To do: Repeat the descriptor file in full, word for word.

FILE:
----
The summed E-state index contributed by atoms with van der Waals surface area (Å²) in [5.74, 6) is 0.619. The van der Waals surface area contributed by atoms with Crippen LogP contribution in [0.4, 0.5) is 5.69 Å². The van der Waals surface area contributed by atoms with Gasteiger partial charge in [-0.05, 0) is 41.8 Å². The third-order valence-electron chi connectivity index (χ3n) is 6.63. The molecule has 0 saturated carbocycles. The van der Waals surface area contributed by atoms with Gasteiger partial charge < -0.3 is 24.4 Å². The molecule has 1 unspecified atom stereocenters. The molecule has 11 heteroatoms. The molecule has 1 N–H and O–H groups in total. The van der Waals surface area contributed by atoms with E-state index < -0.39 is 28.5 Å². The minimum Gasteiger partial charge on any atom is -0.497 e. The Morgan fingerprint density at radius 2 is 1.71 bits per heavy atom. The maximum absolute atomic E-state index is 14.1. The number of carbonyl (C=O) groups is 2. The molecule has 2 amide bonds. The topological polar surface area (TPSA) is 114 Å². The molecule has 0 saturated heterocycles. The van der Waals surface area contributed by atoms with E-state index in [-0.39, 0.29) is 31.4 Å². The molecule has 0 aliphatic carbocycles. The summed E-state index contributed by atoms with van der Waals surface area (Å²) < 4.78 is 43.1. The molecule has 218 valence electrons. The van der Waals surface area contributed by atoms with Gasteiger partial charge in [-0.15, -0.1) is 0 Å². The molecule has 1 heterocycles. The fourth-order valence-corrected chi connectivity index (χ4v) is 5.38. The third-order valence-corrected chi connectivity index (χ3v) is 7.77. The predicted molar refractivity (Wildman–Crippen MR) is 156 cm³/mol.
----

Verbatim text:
The summed E-state index contributed by atoms with van der Waals surface area (Å²) in [5.74, 6) is 0.619. The van der Waals surface area contributed by atoms with Crippen LogP contribution in [0.4, 0.5) is 5.69 Å². The van der Waals surface area contributed by atoms with Gasteiger partial charge in [-0.05, 0) is 41.8 Å². The third-order valence-electron chi connectivity index (χ3n) is 6.63. The molecule has 0 saturated carbocycles. The van der Waals surface area contributed by atoms with Gasteiger partial charge < -0.3 is 24.4 Å². The molecule has 1 unspecified atom stereocenters. The molecule has 11 heteroatoms. The molecule has 1 N–H and O–H groups in total. The van der Waals surface area contributed by atoms with E-state index < -0.39 is 28.5 Å². The minimum Gasteiger partial charge on any atom is -0.497 e. The Morgan fingerprint density at radius 2 is 1.71 bits per heavy atom. The maximum absolute atomic E-state index is 14.1. The number of carbonyl (C=O) groups is 2. The molecule has 2 amide bonds. The topological polar surface area (TPSA) is 114 Å². The molecule has 0 saturated heterocycles. The van der Waals surface area contributed by atoms with E-state index in [-0.39, 0.29) is 31.4 Å². The molecule has 0 aliphatic carbocycles. The summed E-state index contributed by atoms with van der Waals surface area (Å²) < 4.78 is 43.1. The molecule has 218 valence electrons. The van der Waals surface area contributed by atoms with Gasteiger partial charge in [-0.15, -0.1) is 0 Å². The molecule has 1 heterocycles. The fourth-order valence-corrected chi connectivity index (χ4v) is 5.38. The third-order valence-corrected chi connectivity index (χ3v) is 7.77. The predicted molar refractivity (Wildman–Crippen MR) is 156 cm³/mol.